2.2.3 Settlement Strategy

Dublin city in its entirety lies within the metropolitan area and the RPGs give direction to Dublin city as the ‘gateway core’ for high-intensity clusters, brownfield development, urban renewal and regeneration. The RPG settlement strategy for the metropolitan area includes a strong policy emphasis on the need to gain maximum benefit from existing assets, such as public transport and social infrastructure, through the continuation of consolidation and increasing densities within the existing built footprint of the city. A further key aspect is that future expansion, whether housing or mixed-uses, occur in tandem with high-quality rail-based public transport and on a phased basis. The development plan incorporates these principles in a settlement hierarchy which prioritises the inner city, key district centres and strategic development and regeneration areas (SDRAs).

The majority of SDRAs relate to a zoning objective which seeks the social, economic, physical development or rejuvenation of an area with residential, employment and mixed-uses (Z14). These SDRAs have substantial development capacity, not only for residential uses, and a series of detailed guiding principles incorporating urban design and green infrastructure guidance have been set out for each SDRA in Chapter 15.

Table E specifies the housing capacity of different parts of the city. This focuses mainly on the potential of the SDRAs whilst also providing figures for the inner city area and remaining areas (‘rest of city’). The figures are derived from housing land availability data which identifies areas of undeveloped land and provides estimates of housing capacity.

The figures demonstrate that there is more than adequate capacity to meet the city’s housing requirements, the available capacity for 52,600 units being well in excess of the 29,500 units required for the plan period (see previous Tables A and D).

For the inner city, the plan seeks to strengthen and consolidate the robust city-centre mixed-use zoning (Z5), with active promotion of the inner city as an attractive place for urban living, working and visiting; the delivery of housing regeneration projects, the emergence of spatial clusters of economic specialisms, public realm improvements and the strengthening of the retail core, all supported by multiple levels of public transport accessibility in the city centre. It is part of this settlement strategy to fully regenerate the Docklands (via the approved SDZ scheme), and the western end of the central city area including Grangegorman, Heuston environs, and the St James’s Hospital campus and environs.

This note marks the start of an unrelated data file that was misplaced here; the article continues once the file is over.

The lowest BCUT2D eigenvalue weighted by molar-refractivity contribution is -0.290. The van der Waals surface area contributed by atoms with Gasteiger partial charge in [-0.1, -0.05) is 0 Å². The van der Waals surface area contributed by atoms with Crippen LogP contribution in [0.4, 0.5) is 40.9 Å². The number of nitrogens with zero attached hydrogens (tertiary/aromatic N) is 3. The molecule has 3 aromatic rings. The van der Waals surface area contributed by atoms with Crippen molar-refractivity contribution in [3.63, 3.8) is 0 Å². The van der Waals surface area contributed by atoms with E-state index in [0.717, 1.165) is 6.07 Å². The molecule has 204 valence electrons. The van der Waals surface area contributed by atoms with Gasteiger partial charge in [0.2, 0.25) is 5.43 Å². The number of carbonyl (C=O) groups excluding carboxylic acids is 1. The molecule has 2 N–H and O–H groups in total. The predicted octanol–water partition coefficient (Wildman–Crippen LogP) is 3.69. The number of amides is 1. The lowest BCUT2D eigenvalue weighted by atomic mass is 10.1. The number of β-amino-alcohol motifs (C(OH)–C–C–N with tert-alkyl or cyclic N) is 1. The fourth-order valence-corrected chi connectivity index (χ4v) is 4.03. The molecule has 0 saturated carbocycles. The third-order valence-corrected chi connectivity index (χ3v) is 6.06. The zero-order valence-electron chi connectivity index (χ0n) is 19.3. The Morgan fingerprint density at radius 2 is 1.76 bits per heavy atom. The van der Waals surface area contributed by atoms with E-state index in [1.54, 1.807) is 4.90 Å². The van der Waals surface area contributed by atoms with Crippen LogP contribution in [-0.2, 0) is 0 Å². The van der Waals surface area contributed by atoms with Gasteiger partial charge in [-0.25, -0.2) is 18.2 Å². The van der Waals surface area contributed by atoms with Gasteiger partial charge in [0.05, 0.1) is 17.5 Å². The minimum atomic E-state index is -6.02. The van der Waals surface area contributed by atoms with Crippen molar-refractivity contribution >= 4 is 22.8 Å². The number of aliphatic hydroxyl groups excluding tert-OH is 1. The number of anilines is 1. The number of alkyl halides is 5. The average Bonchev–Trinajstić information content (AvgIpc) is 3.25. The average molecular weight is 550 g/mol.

The key district centres (KDCs) represent the top-tier of urban centres outside the city centre, a number of which form part of the larger SDRAs. Each of the 8 KDCs underpins a wider area and acts as a strong spatial hub providing a comprehensive range of commercial and community services to the surrounding populations. All of the designated KDCs closely align to public transport rail corridors, with the exception of two (Finglas and Northside) which perform an important regeneration role for local communities. This development plan will reinforce the KDCs as sustainable anchors for the suburbs. The KDCs are as follows:

Key District Centres (KDCs):

  • Clongriffin and Belmayne (North Fringe East and West)
  • Northside
  • Ballymun
  • Finglas
  • Ballyfermot
  • Naas Road
  • Rathmines
  • Phibsborough
Table 3
Fig.2 Core strategy